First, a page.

Not far from the Riverwalk and the Bridge is the Bluff View Art District. Here, among the artistic treasures like the Hunter Museum of American Art, can be found some great culinary treasures. I speak in particular of Tony's Pasta Shop and Trattoria.

Once again, there were a few online naysayers who complained about wait times and such. Once again, ignore them. The place is worth the wait. Tony's came highly recommended by a couple of locals, including a desk clerk at the Choo-Choo. A local recommendation always scores points with me.

Located in a renovated Victorian carriage house on the appropriately named High Street, Tony's is a hidden treasure worth seeking out. Now, a tour guide in the downtown area commented that the city must be proud of the few parking spots they have judging from the prices they charge for them. Having ridden the shuttle into downtown, we wound up hoofing it up a hill that was totally inappropriate for an old fat guy and a woman in high heels. In so doing, of course, we worked up quite an appetite and were really looking forward to dinner.

Okay, the place doesn't do reservations and we had to wait to be seated. Twenty-five minutes. Whoopee! I've waited longer at Olive Gardens. And Olive Gardens don't have the wonderful terraces and beautiful views that Tony's has.

Once seated, we were well taken care of by a friendly and efficient waitstaff. And the food was fantastic. I have a thing that I do at new restaurants; I always try the simplest dish first to see how the kitchen does with the basics. If they screw up a plate of spaghetti marinara then I don't hold out much hope for anything else. Tony's most definitely knows how to handle the basics. The pasta fresca was perfectly al dente and the marinara fatta in casa was robust and flavorful. The acid to sweet balance was just right and the herbs and spices were beautifully balanced as well. The online dolt who complained that the sauce tasted “like it came out of a jar” has obviously never had sauce that didn't come out of a jar. The rich dill cream sauce that enrobed my wife's lobster ravioli was similarly tasty and delightful. We split a portion of decadent Italian cream cake, then headed back down the hill, fearing that if we tripped we would surely roll all the way to the bottom.

In short, Tony's was a delight and I will go back there every time I'm in Chattanooga.

After a fabulous dinner, we watched from the Walnut Street Bridge as fireworks filled the downtown skies and then caught the last shuttle back to the Choo-Choo to complete a wonderful day.

Following a great Sunday morning breakfast at the on-premises Garden Restaurant, we took a little twenty-minute tour of the property aboard a 1924-vintage trolley that had seen many years of service in New Orleans before being “retired” to the Choo-Choo complex. As was the case with everybody we met, the conductor was friendly and informative as he pointed out the various historic aspects of the old railroad yard.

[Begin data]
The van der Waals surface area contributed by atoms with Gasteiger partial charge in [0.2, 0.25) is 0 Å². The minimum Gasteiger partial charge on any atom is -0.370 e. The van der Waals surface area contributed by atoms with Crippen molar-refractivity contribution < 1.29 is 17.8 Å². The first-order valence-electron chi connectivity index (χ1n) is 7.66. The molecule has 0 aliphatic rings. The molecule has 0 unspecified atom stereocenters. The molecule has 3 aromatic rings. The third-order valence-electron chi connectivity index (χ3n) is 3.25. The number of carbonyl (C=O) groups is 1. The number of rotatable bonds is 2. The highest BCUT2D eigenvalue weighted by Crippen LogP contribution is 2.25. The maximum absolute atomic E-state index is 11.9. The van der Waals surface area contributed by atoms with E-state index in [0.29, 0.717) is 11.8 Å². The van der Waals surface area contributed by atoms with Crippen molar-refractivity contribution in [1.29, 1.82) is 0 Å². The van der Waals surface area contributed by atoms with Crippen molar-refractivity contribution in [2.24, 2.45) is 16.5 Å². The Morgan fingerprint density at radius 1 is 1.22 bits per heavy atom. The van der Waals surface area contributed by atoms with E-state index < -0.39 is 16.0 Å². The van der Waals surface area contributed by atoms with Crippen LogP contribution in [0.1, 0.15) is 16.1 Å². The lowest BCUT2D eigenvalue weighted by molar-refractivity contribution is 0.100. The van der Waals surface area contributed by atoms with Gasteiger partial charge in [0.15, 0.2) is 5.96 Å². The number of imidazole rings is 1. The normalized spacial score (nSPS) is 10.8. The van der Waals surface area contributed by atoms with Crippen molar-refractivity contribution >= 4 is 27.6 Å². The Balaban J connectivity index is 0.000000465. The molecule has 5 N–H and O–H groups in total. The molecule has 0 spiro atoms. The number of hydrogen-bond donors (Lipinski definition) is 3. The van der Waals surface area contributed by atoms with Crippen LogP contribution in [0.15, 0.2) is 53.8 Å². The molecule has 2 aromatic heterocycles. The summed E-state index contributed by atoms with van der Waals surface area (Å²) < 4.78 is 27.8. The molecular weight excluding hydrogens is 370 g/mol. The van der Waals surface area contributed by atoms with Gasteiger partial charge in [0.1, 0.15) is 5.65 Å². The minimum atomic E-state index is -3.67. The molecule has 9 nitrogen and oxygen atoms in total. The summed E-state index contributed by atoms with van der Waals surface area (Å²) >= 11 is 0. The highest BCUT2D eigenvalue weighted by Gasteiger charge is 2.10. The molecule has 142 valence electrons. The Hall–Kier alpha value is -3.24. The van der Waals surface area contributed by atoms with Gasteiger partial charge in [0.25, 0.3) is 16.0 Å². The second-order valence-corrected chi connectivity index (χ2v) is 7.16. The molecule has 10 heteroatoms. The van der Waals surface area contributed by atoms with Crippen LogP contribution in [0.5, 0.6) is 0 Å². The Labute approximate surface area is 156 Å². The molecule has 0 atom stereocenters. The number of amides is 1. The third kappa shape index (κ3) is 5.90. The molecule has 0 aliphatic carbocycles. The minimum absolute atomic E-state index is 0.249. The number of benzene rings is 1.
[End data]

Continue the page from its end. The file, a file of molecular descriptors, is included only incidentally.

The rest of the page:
Before leaving town we stopped by the Chattanooga Duck station in time to catch the noon duck. I will assume the reader understands that the ducks in question are WWII surplus amphibious vehicles rather than waterfowl. I had ridden a duck many years ago in Wisconsin Dells, but my wife had never had the experience. (We tried to board the ducks in Austin, Texas a few years ago, but were prevented from doing so by excessive flooding. Imagine. A duck being grounded by too much water!)

What a blast! The captain was absolutely marvelous. He was funny, entertaining, informative, laid back, energetic, friendly, authoritative – all at the same time! The splashdown from the city street into the water was exhilarating and the lazy cruise up and down the river – the boat tops out at about six miles per hour – was relaxing and enjoyable. It seemed we were the odd couple among a boatload of teenagers from an Alabama church, but absolutely everybody had a great time.

We left Chattanooga behind with the full realization that we had not even scratched the surface of all that was available to us in the Scenic City. We did not look at any of the Lookout Mountain attractions. We did not see Rock City as dozens of signs had advised us to do. Ruby Falls remained unexplored and we were disinclined to ride the Incline Railroad. And there was no way to fit the shopping mecca that is Hamilton Place Mall into our schedule. You really can't do it all in one weekend. All those attractions – and more – will have to wait for another time. And there will be another time.

In the meantime, here are some places to check out for more information on the Chattanooga attractions we explored. Go. See. Enjoy.

The Chattanooga Choo-Choo: http://www.choochoo.com
The Tennessee Aquarium: http://www.tnaqua.org
Tony's Pasta Shop and Trattoria: http://www.bluffviewartdistrict.com
Chattanooga Ducks: http://www.chattanoogaducks.com

Everything else: http://www.chattanoogafun.com/attractions